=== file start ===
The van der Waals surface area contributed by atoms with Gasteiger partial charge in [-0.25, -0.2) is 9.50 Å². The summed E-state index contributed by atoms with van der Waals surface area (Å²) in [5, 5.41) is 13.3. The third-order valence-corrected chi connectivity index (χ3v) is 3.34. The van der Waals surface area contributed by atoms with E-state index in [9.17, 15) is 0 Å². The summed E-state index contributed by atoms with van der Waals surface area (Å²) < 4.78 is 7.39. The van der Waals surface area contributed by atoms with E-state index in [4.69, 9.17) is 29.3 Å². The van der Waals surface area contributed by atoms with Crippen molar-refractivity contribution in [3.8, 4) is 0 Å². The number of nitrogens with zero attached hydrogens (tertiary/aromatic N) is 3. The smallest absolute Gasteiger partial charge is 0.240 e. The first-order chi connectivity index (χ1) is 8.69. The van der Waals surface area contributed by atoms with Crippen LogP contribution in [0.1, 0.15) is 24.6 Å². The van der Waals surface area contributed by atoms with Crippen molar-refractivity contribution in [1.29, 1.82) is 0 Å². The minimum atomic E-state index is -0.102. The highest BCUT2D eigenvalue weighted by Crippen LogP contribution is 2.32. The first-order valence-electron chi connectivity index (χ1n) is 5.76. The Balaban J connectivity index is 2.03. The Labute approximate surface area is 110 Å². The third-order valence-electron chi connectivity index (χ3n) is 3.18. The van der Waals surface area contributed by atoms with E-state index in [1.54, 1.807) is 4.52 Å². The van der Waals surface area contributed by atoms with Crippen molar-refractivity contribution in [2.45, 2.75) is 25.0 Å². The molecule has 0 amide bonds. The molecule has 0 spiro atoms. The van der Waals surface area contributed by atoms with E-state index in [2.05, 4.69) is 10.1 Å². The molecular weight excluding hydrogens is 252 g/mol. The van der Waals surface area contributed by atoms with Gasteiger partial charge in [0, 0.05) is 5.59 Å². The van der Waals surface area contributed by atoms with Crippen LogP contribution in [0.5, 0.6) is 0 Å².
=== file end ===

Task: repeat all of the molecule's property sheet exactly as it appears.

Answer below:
The van der Waals surface area contributed by atoms with Gasteiger partial charge in [-0.25, -0.2) is 9.50 Å². The summed E-state index contributed by atoms with van der Waals surface area (Å²) in [5, 5.41) is 13.3. The third-order valence-corrected chi connectivity index (χ3v) is 3.34. The van der Waals surface area contributed by atoms with E-state index in [9.17, 15) is 0 Å². The summed E-state index contributed by atoms with van der Waals surface area (Å²) < 4.78 is 7.39. The van der Waals surface area contributed by atoms with E-state index in [4.69, 9.17) is 29.3 Å². The van der Waals surface area contributed by atoms with Crippen molar-refractivity contribution in [3.8, 4) is 0 Å². The number of nitrogens with zero attached hydrogens (tertiary/aromatic N) is 3. The smallest absolute Gasteiger partial charge is 0.240 e. The first-order chi connectivity index (χ1) is 8.69. The van der Waals surface area contributed by atoms with Crippen LogP contribution in [0.1, 0.15) is 24.6 Å². The van der Waals surface area contributed by atoms with Crippen molar-refractivity contribution in [1.29, 1.82) is 0 Å². The minimum atomic E-state index is -0.102. The highest BCUT2D eigenvalue weighted by Crippen LogP contribution is 2.32. The first-order valence-electron chi connectivity index (χ1n) is 5.76. The Balaban J connectivity index is 2.03. The Labute approximate surface area is 110 Å². The third-order valence-electron chi connectivity index (χ3n) is 3.18. The van der Waals surface area contributed by atoms with E-state index in [1.54, 1.807) is 4.52 Å². The van der Waals surface area contributed by atoms with Crippen molar-refractivity contribution in [2.45, 2.75) is 25.0 Å². The molecule has 0 amide bonds. The molecule has 0 spiro atoms. The van der Waals surface area contributed by atoms with E-state index in [2.05, 4.69) is 10.1 Å². The molecular weight excluding hydrogens is 252 g/mol. The van der Waals surface area contributed by atoms with Gasteiger partial charge in [0, 0.05) is 5.59 Å². The van der Waals surface area contributed by atoms with Crippen LogP contribution in [0.5, 0.6) is 0 Å².